FOR BURNING AND LUBRICATING,
Free from Offensive Odor, at
Walnut-street, Cincinnati, O
WB INVITE A COMPARATIVE TRI
AL with any manufacturing establishment
n America.
aw We warrant our Oila to be equal, If not snps
flor.to any in the market.
" We Invite those in the city and vicinity to
call and examine for themselves.
Mr Bo persona ordering from a distance, satis,
faction guaranteed in all cases. Address
C. B. HAWKIN, Agent, or
A. (i. UOUGUM, Trenaure
Kanawha 0. 0. M. Oil Man. Oo '
97 Walnut-street, tHnolnnati.
de2S
HOLIDAY GIFTS!
UAH' jus iy tf.at;rijv.in i juv
GOODS brXxpras. ad s)ur assortusent of 1(3
I LADIES' FURS,
1 - Consisting of ...
audsnn'a Bay Kable) .
Ntone Mnrtent
r.nnil. .nil ftlfnlr SnHlet
' ' Ifltok,. Mberian, Hejalrrel. cVe.. .
la complete and unusually Inviting. We have a great
variety of nice and handsome seta of
CHILDREN'S FURS,
ALSO Fur Gloves, Collars, Robes, Fur Ooata, Ao.
We inv its alt purchasers of . ,.-
I , HOLIDAY i OIFTHj .-' , 1 . t
To call and make selections from our stock or useful
and seasonable presents, which we offer at vew low
sricea.
1 C. B. CAMP ,& CO.,
deiatf 1 li ;lo. 95 West Third-street. fj-J)
i THE PALMER
PUMP COMPANY,
CORNER OF MIAMI CANAL AV
TH1BD-8TBEET, Cincinnati, Ohio, are menu
fncturing largely. Palmer's celebratea Bydraulio
v oroe ana bin r
Ensines. All tht
nmn. i Also, his Portable Meant
All those who are' about to purehasa.
PUinPlsV for Tanaoriva, Breweries, Dlatll-
eriee, lirv ueous, rer i"iiw trauma
ntmlniia. Irflnfta. tayriiliinir Psrnoses. or. In
fact, for any purpose where a pump is needed, will ,
find it to their advantage to call and see tbe work
ing of these valuable inventions, or address tbe
PAIMEB PUMP COMPANY for circular, whioh
will furnish tbe names of many who have used these
Pumps with perfect eatiCaoiion. . , de31dm
Xt You Want
0 J Fine, Fat, Fresh OvsTina,(fc ( J
TODD'S 54
Magnum Bonums, at his Wholesale and Befall Oys
ter Bouse, , : ,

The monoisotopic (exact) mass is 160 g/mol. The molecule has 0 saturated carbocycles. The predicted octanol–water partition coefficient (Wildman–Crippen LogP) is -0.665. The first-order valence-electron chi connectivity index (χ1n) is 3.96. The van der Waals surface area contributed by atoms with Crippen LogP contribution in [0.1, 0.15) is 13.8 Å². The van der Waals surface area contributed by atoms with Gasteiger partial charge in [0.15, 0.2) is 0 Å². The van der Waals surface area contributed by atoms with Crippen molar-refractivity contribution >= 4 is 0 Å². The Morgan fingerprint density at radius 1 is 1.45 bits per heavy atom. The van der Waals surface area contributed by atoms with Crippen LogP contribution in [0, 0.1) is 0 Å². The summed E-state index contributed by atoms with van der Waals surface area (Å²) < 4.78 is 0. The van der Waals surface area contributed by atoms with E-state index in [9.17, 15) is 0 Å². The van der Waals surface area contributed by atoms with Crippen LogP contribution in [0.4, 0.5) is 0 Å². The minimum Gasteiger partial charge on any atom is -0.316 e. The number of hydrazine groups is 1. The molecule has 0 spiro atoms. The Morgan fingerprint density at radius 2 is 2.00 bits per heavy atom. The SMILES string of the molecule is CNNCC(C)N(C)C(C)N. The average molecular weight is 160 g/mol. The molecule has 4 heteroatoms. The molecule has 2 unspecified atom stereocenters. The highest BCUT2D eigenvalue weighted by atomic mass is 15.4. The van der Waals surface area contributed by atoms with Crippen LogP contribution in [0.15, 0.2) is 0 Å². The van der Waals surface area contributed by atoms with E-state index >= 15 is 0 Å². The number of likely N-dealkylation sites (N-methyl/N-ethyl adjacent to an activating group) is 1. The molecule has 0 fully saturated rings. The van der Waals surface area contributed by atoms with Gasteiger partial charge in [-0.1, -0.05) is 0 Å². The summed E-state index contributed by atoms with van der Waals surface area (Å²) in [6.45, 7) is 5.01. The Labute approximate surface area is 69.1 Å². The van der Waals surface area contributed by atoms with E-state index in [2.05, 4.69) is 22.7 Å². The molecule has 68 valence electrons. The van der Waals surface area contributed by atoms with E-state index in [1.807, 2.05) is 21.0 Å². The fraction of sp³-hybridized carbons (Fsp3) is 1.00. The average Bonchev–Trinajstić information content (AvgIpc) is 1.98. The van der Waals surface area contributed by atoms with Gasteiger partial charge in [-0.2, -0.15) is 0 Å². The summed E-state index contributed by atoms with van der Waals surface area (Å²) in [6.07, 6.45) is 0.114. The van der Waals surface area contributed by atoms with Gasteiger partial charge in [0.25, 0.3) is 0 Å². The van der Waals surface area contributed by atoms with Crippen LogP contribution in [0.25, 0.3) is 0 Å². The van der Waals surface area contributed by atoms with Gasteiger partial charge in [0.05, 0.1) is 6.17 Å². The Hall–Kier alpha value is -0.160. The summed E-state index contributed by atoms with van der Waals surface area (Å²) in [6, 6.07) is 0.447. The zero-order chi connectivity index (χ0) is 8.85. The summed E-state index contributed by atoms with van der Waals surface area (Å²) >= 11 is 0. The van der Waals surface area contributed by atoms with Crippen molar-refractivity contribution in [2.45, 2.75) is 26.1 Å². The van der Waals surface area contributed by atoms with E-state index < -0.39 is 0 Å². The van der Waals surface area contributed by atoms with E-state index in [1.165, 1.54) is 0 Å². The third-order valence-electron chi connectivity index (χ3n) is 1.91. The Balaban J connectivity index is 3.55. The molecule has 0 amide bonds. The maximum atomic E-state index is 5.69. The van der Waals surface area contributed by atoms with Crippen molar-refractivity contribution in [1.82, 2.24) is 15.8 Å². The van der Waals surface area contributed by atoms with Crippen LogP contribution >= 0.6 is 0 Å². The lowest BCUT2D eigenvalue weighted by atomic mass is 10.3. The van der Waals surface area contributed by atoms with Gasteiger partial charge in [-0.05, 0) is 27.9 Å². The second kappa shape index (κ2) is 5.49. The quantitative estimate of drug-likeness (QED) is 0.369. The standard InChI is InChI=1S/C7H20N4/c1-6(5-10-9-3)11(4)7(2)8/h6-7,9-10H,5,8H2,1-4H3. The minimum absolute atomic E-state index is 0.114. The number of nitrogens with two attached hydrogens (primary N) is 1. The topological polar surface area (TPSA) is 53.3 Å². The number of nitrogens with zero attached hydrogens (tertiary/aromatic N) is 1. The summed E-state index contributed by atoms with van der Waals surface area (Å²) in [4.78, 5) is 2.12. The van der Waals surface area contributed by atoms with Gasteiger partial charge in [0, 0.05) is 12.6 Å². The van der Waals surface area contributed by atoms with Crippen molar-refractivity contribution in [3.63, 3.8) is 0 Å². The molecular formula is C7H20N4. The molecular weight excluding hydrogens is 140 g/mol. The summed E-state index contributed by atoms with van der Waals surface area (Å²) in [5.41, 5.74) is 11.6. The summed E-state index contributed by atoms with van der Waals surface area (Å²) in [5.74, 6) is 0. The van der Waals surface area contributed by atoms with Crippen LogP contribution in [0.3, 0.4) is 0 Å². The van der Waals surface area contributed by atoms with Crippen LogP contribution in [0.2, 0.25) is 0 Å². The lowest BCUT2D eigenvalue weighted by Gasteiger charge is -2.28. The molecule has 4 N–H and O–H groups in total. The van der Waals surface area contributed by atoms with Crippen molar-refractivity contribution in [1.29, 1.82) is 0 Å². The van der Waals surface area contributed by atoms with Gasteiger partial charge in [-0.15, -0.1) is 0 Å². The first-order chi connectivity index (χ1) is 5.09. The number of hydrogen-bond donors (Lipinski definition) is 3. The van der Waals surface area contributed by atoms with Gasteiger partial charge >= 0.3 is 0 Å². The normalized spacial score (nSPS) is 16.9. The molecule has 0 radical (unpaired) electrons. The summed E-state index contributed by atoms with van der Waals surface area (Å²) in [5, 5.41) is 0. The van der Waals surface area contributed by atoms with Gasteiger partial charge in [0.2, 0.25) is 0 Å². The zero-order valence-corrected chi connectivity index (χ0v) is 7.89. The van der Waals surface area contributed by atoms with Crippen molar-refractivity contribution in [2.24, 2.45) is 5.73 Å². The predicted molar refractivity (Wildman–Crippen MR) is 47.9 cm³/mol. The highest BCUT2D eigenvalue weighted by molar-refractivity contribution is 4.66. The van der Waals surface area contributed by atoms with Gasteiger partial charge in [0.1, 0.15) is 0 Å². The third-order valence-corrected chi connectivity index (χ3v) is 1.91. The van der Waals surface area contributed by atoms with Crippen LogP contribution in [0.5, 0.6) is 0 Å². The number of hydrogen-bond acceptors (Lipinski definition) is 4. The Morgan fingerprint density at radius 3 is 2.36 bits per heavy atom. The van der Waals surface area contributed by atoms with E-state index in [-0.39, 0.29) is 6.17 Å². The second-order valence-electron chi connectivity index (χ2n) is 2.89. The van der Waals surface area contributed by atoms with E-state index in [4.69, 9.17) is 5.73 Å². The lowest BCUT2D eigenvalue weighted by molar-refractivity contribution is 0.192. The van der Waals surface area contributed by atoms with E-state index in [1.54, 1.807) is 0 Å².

253 253 253 253 253
WAI.N CT-ST tlfi ET.
no29 Fifth door above Sixib, west side.
Solution Citrate of Magnesia
ARR ANTE D .TO KEEP ANY,
i iDngtu ui Sjiaov. b or huio in muy qmnwj vj .
. Ja9 8. W. cor. JCigbthnit. nd Wea tern-row. ,
TJlsftTTT'o aQ"ar0r af-ll an 1 fpTafAT AS ' '
JJ1UWU AllUUlyiliOi M. A. WXJ.VJD
FOR THE ALLEVIATION OP BRON- ,'
CE1ITI8, Hoarseness, Coughs, Asthma, Golds,
Catarrh, and all disorders of the Breath and Lungs.
Foraaleby ALBKUT BOSS. Drnggiat, i
ima i fl. W. AAV. Elhth-t. mdWHI.m.rM.
ir Havana Cigars. .,
A L A R G B ' AND WELL-SELECTED .;
a stock of the moat favorite brands, just received
and for sale bv A LBXBT BOsrJ, Druggist, .
ja9 8. W. cor. Eightb-st. and Western-row.
I J. M'ELEVEY,
Merchart Tailor
! No. 48 FOlii rH-STREET,
delltf ) LODEOH BUtLDIKO.
HEAD-Q.UARTER8 FOR. , ,
!Boots & Shoes !
I HAVE KOW IN' STORE A LARGE
and superior stock of Boots, Shoes and Slippers,
wbioh for extent and variety Is not surpassed weatof
Mew Tork. My prices sre reasonable; give me a call.
ja9 JOHN H. DKTEBfl.M West Kourlh-st.
rflHH AGENCY JOB THE SALE OF GEO. "
JL B. 81ost A Oo't. Family Sewing Machines baa i
been removed to No. 80 West Fourth-street, over M
Le Bontelllers. Qaeam). B. H.COOK, Agent. ,
LANK aV BODLIY,
KAKTrCTCalM op
Wood-Working Maohinery,
. . i ASo CIRCULAR SAW MILLS,
Otnsar Joba aaa Wavtar a.sOIalauaati,Of f t
as-iy ...
1 ft CABT00N3 OF , CHILDREN'S
M.AUJ Moroeeo-heeled Boots; . .
120cartoona of Children's Fancy-heeled Boots; -,000
pairs of Women's xsgged, Goat Boots, custom. '
suae, ss 70 oents a pair, , ., , t
5
Ia store and forjaale by;
forjsals by; ii j
I " I 1 ' ' 1 " I ' I 1 1 I :
U A V All A UluAtio ui the choloett
l Ucce-at '' '" MBansOM'H,
sws . .. k .s.sTVMaamsks III At. KHJ 1i
k. .
1
r (
I
"i C'.m 1.1 ! I